Journal of Thrombosis and Thrombolysis

, Volume 28, Issue 2, pp 124–131

Effectiveness of a clinical decision support system to identify heparin induced thrombocytopenia


    • Department of Medicine, Jefferson Internal Medicine AssociatesThomas Jefferson University
  • Mandelin K. Cooper
    • Department of PharmacyWesley Medical Center
  • Benjamin E. Leiby
    • Division of Biostatistics, Department of Pharmacology and Experimental TherapeuticsThomas Jefferson University
  • Jeanine M. Walenga
    • Department of Thoracic and Cardiovascular Surgery and Pathology, Cardiovascular InstituteLoyola University Medical Center
  • Geno J. Merli
    • Department of Medicine, Jefferson Center for Vascular DiseasesThomas Jefferson University
  • Jonathan E. Gottlieb
    • Department of Medicine, Barnes-Jewish HospitalWashington University School of Medicine

DOI: 10.1007/s11239-008-0279-x

Cite this article as:
Riggio, J.M., Cooper, M.K., Leiby, B.E. et al. J Thromb Thrombolysis (2009) 28: 124. doi:10.1007/s11239-008-0279-x


Background Subtle decreases in platelet count may impede timely recognition of heparin-induced thrombocytopenia (HIT), placing the patient at increased risk of thrombotic events. Objective A clinical decision support system (CDSS) was developed to alert physicians using computerized provider order entry when a patient with an active order for heparin experienced platelet count decreases consistent with HIT. Methods Comparisons for timeliness of HIT identification and treatment were evaluated for the year preceding and year following implementation of the CDSS in patients with laboratory confirmation of HIT. Results During the intervention time period, the CDSS alert occurred 41,922 times identifying 2,036 patients who had 2,338 inpatient admissions. The CDSS had no significant impact on time from fall in platelet count to HIT laboratory testing (control 2.3 days vs intervention 3.0 days P = 0.30) and therapy (control 19.3 days vs intervention 15.0 days P = 0.45), and appeared to delay discontinuation of heparin products (control 1.3 days vs. intervention 2.9 days P = 0.04). However, discontinuation of heparin following shorter exposure duration and after smaller decrease in platelet count occurred during the intervention period. The HIT CDSS sensitivity and specificity were each 87% with a negative predictive value of 99.9% and positive predictive value of 2.3%. Conclusions Implementation of a CDSS did not appear to improve the ability to detect and respond to potential HIT, but resulted in increased laboratory testing and changes in clinician reactions to decreasing platelet counts that deserve further study.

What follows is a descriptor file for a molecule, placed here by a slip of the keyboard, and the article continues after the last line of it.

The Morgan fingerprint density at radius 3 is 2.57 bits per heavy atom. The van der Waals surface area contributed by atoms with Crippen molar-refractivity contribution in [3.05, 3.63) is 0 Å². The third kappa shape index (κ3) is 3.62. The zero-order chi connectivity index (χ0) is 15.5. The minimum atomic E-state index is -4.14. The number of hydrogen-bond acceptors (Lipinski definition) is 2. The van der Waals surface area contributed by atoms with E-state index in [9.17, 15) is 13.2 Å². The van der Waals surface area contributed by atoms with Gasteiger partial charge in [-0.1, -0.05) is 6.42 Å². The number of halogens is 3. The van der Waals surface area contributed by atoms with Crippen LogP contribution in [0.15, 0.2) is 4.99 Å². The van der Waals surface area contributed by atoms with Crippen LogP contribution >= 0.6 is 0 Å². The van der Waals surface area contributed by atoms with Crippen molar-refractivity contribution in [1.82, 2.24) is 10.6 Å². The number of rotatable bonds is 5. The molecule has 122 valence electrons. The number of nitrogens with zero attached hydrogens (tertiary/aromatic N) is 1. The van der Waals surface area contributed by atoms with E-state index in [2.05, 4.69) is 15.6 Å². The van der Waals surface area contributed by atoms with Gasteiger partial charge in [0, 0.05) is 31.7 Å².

Heparin induced thrombocytopeniaClinical decision support systemComputer alertComputerized provider order entry

Copyright information

© Springer Science+Business Media, LLC 2008